Running and Knee Pain
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Running and Knee Pain: Myths and Facts

Running gets a bad rap. There is a common misconception that running is bad for the knees or people with knee pain should avoid it. But that is not always the case. In fact, research shows that running actually strengthens the knee joints and reduces the risk of osteoarthritis, a leading cause of knee pain.

We will debunk the most common myths about running and knee pain to help you determine if and when it’s safe to lace up your sneakers and hit the track.

Myth: Running increases your risk of knee osteoarthritis.

Fact: Running is actually good for long-term joint health.

Osteoarthritis (OA) is the most common form of arthritis. It is a degenerative joint disease that affects more than 30 million people in this country. OA degrades cartilage which is the firm, flexible tissue that supports the bones and joints. While OA most commonly affects the hips, lower back, hands, and knees, it can develop in any of the joints of the body.

It was once thought that running damages the cartilage in the knees. Actually, the latest research shows that recreational runners have lower rates (3.5%) of hip or knee OA than sedentary individuals (10.2%). Only elite runners and professional athletes (13.3%) demonstrated higher rates of OA.

Running may in fact, promote healthy cartilage and strengthen knees. It is a safe form of exercise for the knee because it doesn’t involve much turning or twisting. If you do have OA of the knee, you should continue to run, but may consider running less frequently to allow time for your cartilage to recover between runs.

Myth: Knee pain is always caused by a problem in your knee.

Fact: Knee pain is often caused by issues above and below the knee.

Knee pain has been linked to deficits above and below the knee, including weak muscles in the hips, trunk, thighs, lower leg, and foot; tight muscles in the thighs and lower leg; and the amount of joint mobility in these same areas. These can be corrected through physical therapy to reduce pain for patients who run.

With that said, some runners who experience knee pain may have structural issues or injuries that involve the knee joint. Patellofemoral Pain Syndrome (PFPS), or “runner’s knee” can cause knee pain. Runner’s knee is not a single condition, but a broad term that refers to injuries and structural abnormalities affecting the kneecap (patella.) Possible causes include overuse, muscle weakness, and patellar misalignment.

Runner’s knee pain usually comes on during intense activity that involves bending the knee and sometimes come with cracking or popping of the joint. This condition can often be managed with conservative treatments like rest, ice, and physical therapy.

Always discuss your symptoms with your healthcare provider and physical therapist before you resume training. A complete assessment by a physical therapist will be able to determine whether any of these factors are contributing to your pain. If so, your physical therapist will develop a program to address these deficits and return you to action.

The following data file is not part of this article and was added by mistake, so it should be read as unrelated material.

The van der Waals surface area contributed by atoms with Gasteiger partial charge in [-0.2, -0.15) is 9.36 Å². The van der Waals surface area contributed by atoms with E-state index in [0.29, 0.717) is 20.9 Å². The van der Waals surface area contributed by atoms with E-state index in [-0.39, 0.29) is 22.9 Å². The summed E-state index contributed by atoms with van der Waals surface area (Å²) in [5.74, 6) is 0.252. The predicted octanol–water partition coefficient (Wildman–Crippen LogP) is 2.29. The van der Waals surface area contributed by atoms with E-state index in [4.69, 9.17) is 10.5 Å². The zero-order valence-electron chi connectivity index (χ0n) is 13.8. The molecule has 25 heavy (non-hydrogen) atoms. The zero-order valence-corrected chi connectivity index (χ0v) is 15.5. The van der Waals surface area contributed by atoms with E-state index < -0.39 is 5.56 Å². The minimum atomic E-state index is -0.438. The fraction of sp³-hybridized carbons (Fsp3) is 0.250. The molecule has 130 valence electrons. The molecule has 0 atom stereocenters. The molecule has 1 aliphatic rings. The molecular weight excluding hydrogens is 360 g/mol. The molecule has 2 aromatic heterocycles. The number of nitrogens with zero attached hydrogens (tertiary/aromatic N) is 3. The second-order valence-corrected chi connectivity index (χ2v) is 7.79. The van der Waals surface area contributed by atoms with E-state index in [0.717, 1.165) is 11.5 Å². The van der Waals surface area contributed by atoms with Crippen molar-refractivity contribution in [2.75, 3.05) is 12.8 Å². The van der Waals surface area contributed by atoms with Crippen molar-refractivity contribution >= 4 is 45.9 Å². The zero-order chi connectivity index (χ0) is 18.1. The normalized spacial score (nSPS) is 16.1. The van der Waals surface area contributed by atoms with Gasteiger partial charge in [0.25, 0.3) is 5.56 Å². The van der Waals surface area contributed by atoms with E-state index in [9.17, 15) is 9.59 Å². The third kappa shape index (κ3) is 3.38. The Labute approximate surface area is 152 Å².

Myth: It’s okay to push through and keep running with knee pain.

Fact: Pain is a signal that something is wrong. Listen to your body.

It is never a good idea to push through knee pain. You could potentially make things worse. It is important to address the underlying causes in order to alleviate your pain. A comprehensive physical therapy assessment is the key to finding out what is driving your pain and creating a treatment plan to relieve symptoms and improve your strength and mobility.

Myth: Running technique has no effect on knee pain.

Fact: Your technique can reduce impact force on your knees and prevent pain.

There are many ways to decrease impact force on your knees when you run, and these may help decrease knee pain. In general, taking shorter, faster steps and thus increasing your step rate by 5%-10% can reduce the load on your joints and alleviate knee pain.

Switching from a rearfoot strike pattern to a forefoot strike pattern can significantly ease the load on your knee. Improving muscular control of your lower extremity through strengthening can reduces forces on the knee joints when running. Many runners work with physical therapists to treat knee pain and balance and strengthen the structures around the joint for safe and efficient joint function.

Myth: All running shoes are alike.

Fact: Good running shoes can prevent pain and injuries.

Many people assume that pricy, high-end running sneakers are a gimmick to get you to spend more money because all sneakers are the same. That is far from true. While a high price tag doesn’t always guarantee a high-quality running shoe, it is important to wear shoes that fit well and support your feet and legs.

The right running shoe:

  • Helps to prevent injuries
  • Can improve your performance
  • Provides good arch and mid-sole support
  • Alleviates stress on the hip, back, knees, and toes

When you’re shopping for running shoes, remember there is no single “perfect” brand or shoe for everyone. If you run for recreation or competitively, visit a footwear retailer with highly-trained “fit specialists” who have the technology and expertise to analyze your gait and measure your foot. They will match you with the ideal running shoe for your needs.

Remember that the best running shoe is a comfortable running shoe. Consider your running shoes an investment in your overall health and wellness. A physical therapist that specializes in treating runners can also suggest specific options in footwear to meet your needs.

Don’t let knee pain hold you back from the activities you enjoy. Schedule a physical therapy screening to assess your symptoms and begin a treatment plan to reduce pain and increase your mobility, flexibility, and strength. Visit this link to find a clinic near you.

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